New Somewhere Safe to Stay Hub takes shape

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A specially designed hub to help homeless people on their path towards settled housing is taking shape in Truro. 

The landmark ‘Somewhere Safe to Stay Hub’ was given planning permission earlier this year and since then work has been carried out at pace to convert Chough House, in River Street, into a new facility that will play a key role in meeting the critical need for homeless accommodation for those who have been sleeping rough or are at risk of doing so in Cornwall.

Work taking place at Chough House

The building is a Council-owned former office, which has stood empty for some time. Once completed, Chough House will include nine single-occupancy rooms, each with an en-suite bathroom and kitchenette. One of the rooms will be fully wheelchair-accessible.  

There will also be communal lounges and kitchens, which at times of urgent need could be converted into extra emergency bed spaces, as well as laundry facilities, meeting rooms and management space for staff to provide support and security 24/7. 

Work taking place at Chough House

Olly Monk, the Council’s Portfolio Holder for Housing and Planning, said: “We have made it clear that we want to provide safe and secure places to stay for those in urgent need, ending the use of short-term hotel and B&B accommodation. 

“The regenerated Chough House is a fantastic scheme which will play a key role in reducing homelessness in Cornwall.   

“This, along with our other initiatives such as the temporary cabin schemes and our landmark new modular housing scheme in Pool, all show the huge lengths to which we are going to fundamentally change the position we find ourselves in and help the most vulnerable in our society.   

“I am hugely proud of it and grateful to the officers that have worked so hard to bring this vacant building back into such a meaningful use for our community.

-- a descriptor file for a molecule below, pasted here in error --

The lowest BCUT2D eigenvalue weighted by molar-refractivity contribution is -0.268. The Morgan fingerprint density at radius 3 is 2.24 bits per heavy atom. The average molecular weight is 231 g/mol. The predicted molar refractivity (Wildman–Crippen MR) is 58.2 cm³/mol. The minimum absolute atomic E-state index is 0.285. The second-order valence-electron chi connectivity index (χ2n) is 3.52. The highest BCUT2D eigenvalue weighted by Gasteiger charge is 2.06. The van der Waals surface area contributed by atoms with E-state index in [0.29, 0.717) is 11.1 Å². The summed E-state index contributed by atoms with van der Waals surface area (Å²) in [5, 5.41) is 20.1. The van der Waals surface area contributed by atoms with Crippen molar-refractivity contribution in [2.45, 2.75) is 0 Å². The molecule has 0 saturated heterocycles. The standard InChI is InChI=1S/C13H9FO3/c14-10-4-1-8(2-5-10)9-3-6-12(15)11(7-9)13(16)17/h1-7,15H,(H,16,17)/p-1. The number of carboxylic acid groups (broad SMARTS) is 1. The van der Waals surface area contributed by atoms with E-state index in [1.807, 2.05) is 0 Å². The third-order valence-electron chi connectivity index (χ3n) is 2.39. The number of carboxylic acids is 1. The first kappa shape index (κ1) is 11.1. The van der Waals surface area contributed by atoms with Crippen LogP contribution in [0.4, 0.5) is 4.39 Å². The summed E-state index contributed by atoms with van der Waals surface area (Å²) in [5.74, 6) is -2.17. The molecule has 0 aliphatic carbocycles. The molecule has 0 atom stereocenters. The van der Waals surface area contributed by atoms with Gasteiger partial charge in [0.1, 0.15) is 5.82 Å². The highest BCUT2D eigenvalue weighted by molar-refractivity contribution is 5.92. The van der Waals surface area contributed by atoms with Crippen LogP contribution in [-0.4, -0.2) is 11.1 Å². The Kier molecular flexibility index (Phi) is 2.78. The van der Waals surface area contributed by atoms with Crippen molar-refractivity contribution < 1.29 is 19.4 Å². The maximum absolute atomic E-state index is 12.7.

“We are also thankful for the support of Truro City Council, the local members that have supported the project and other community stakeholders that have had a role in bringing this forward.” 

The building will have a new efficient air-source heating plant providing heating and hot water and provision has been made for the future installation of solar panels on the roof.  

There was a Congregational Chapel on the site from the mid-18th century, which was rebuilt in 1853 to include a large school room. The chapel and school room were sold in 1932 and used as council offices until the 1970s/80s, before demolition took place and the current building was erected. 

Chough House appears to sit neatly on the footprint of the school room, and it is possible that it incorporates fabric from the earlier structure. 

The exterior of Chough House

A small section of stone wall attached to the corner of Chough House, stepping down to ground level and containing a pointed archway, remains. 

The new facility will open in early 2022. 

The Council is working to address housing pressures in a variety of ways, including the purchase and refurbishment of disused properties. 

A landmark modular homes project is progressing at Cowlins Mill, Pool, and the provision of emergency accommodation is being expanded in Truro and Camborne.  

The Council also continues to work to:  

  • Buy homes for social housing    
  • Build more Council houses  
  • Support the provision of more affordable homes by housing associations for local people to rent or buy    
  • Ensure sites deliver affordable housing through the planning process   
  • Unlock the potential for town centres to be regenerated to provide more housing   
  • Support community-led organisations that want to deliver their own homes   
  • Offer loans to bring empty homes back into use    

Story posted on October 18, 2021

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